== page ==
Compound interest calculator to figure out future savings |

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Compound interest calculator

Find out how compound interest can help you grow your savings.


Fact checked

Compound interest is an effective tool that helps your money grow faster. Unlike simple interest, which is calculated only on the principal amount, compound interest is calculated based on your growing balance, including any interest you’ve already earned. Use this calculator to find out how much you could earn with the power of compound interest.

Calculate your compound interest

How do banks calculate compound interest?

With most savings accounts, interest is calculated every day on your daily closing balance.

Compound interest formula

Here’s the equation that most banks use for savings accounts:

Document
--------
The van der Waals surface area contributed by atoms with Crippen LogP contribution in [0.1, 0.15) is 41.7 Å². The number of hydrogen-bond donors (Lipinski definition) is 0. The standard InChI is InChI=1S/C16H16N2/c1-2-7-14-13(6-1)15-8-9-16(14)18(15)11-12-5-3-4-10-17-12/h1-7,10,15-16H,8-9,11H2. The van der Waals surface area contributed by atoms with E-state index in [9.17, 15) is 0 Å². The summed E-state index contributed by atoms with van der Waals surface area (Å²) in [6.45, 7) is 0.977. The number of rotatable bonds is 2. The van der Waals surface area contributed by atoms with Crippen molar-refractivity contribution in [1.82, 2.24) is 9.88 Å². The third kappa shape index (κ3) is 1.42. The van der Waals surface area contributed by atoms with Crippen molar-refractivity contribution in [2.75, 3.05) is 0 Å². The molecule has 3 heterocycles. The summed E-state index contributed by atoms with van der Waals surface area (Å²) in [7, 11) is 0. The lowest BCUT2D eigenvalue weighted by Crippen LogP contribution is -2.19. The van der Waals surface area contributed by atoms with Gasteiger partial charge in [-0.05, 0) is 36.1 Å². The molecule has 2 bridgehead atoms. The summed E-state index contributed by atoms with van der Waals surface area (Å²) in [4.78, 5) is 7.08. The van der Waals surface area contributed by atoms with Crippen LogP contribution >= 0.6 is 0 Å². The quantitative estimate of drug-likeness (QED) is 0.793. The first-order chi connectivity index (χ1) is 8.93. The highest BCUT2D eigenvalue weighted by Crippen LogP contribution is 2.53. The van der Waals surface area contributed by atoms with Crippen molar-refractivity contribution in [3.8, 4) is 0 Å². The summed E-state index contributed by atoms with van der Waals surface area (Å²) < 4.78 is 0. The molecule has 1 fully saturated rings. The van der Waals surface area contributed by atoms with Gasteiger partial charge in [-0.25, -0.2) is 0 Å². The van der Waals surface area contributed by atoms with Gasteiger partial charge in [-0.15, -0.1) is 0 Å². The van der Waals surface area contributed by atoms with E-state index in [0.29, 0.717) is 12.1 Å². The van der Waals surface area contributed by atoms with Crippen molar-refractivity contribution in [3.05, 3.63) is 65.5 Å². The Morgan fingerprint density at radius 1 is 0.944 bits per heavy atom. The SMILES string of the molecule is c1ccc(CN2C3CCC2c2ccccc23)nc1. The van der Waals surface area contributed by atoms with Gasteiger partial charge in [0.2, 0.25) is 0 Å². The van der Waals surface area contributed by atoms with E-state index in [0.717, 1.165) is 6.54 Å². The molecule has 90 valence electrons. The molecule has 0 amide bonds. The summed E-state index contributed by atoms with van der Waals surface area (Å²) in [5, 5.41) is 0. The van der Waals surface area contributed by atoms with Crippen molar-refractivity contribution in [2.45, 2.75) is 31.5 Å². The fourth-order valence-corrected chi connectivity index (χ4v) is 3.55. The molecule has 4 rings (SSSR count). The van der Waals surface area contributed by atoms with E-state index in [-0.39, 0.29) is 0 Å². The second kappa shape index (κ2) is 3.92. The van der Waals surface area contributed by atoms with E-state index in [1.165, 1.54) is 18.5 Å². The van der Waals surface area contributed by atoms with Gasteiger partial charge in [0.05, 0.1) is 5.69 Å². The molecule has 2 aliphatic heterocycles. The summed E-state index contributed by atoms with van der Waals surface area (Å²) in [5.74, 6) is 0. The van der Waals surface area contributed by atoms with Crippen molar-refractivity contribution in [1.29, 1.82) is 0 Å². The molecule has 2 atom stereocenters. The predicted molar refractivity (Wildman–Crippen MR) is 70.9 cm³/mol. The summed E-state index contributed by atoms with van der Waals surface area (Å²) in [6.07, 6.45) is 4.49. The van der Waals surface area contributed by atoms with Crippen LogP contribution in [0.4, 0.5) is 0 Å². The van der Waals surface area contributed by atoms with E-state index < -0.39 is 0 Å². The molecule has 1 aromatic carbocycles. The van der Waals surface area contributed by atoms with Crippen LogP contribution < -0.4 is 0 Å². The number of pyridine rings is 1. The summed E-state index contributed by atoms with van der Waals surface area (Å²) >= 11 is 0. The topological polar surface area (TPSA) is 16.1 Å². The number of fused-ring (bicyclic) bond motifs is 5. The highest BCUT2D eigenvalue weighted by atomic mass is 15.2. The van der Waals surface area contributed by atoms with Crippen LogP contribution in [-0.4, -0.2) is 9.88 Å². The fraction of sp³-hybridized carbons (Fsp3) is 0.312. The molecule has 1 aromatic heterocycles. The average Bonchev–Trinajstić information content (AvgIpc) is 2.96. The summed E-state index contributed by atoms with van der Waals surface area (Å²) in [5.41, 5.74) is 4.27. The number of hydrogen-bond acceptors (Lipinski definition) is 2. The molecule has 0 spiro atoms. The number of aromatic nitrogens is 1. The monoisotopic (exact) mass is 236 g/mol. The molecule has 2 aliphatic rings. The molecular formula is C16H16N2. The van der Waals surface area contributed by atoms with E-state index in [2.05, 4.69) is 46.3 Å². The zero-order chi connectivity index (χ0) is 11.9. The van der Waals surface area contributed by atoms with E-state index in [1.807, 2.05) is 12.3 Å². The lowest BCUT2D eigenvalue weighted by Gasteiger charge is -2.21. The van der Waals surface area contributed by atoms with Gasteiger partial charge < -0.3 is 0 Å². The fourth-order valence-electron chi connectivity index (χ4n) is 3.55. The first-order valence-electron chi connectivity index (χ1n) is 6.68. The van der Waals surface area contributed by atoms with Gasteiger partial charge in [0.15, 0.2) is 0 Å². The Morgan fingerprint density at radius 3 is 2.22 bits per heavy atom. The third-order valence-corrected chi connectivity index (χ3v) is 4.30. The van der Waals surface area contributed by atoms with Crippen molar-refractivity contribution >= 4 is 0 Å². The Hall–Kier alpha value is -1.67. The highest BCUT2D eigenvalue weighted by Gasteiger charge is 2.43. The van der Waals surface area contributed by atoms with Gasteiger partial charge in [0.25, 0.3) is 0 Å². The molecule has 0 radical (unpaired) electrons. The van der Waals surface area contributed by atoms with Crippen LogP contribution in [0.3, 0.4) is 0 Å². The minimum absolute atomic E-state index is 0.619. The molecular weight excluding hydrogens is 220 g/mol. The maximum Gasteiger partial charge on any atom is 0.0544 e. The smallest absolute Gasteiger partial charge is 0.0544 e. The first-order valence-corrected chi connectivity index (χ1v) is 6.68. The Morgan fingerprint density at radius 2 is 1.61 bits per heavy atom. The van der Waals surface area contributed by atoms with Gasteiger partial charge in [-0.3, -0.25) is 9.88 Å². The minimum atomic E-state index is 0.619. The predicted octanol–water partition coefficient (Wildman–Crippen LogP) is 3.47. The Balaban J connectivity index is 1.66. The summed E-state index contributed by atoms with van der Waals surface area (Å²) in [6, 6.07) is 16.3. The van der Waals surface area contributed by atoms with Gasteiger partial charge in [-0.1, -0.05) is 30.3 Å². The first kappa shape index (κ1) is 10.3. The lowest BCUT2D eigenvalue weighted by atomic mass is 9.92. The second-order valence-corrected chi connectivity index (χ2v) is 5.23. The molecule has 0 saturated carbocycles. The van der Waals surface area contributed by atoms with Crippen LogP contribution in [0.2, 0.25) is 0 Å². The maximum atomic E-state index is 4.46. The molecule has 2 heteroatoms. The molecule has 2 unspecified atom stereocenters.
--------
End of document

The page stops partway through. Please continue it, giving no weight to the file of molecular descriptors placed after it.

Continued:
(Daily closing balance) x (interest rate)

Interest begins to accumulate on the day of your first deposit. It’s then credited into your account on the last day of each month. If you close your account, your accrued interest is deposited on the day it’s closed.

Any interest awarded to your savings account is typically available for use on the same day it’s credited.

How can I calculate the compound interest?

Compound interest is a complicated calculation that’s often easier left to online calculators designed for that purpose. Still, you can refer to the same formula banks use to calculate your compound interest:

Daily closing balance x interest rate percentage / 365

Say you invest $1,000 with an interest rate of 10% compounded annually for five years. Using the compound interest formula, you’ll find that your initial investment of $1,000 earns $100 after the first year, giving you a total of $1,100.

The total amount yielded for the first year will then earn $110 — 10% of $1,100 — as interest for the next year, bringing your balance to $1,210. This amount then becomes the base for compounding for the third year, and so on. After five years, your initial balance would total $1,610 due to compounding interest alone.

How does compound interest work in technical terms?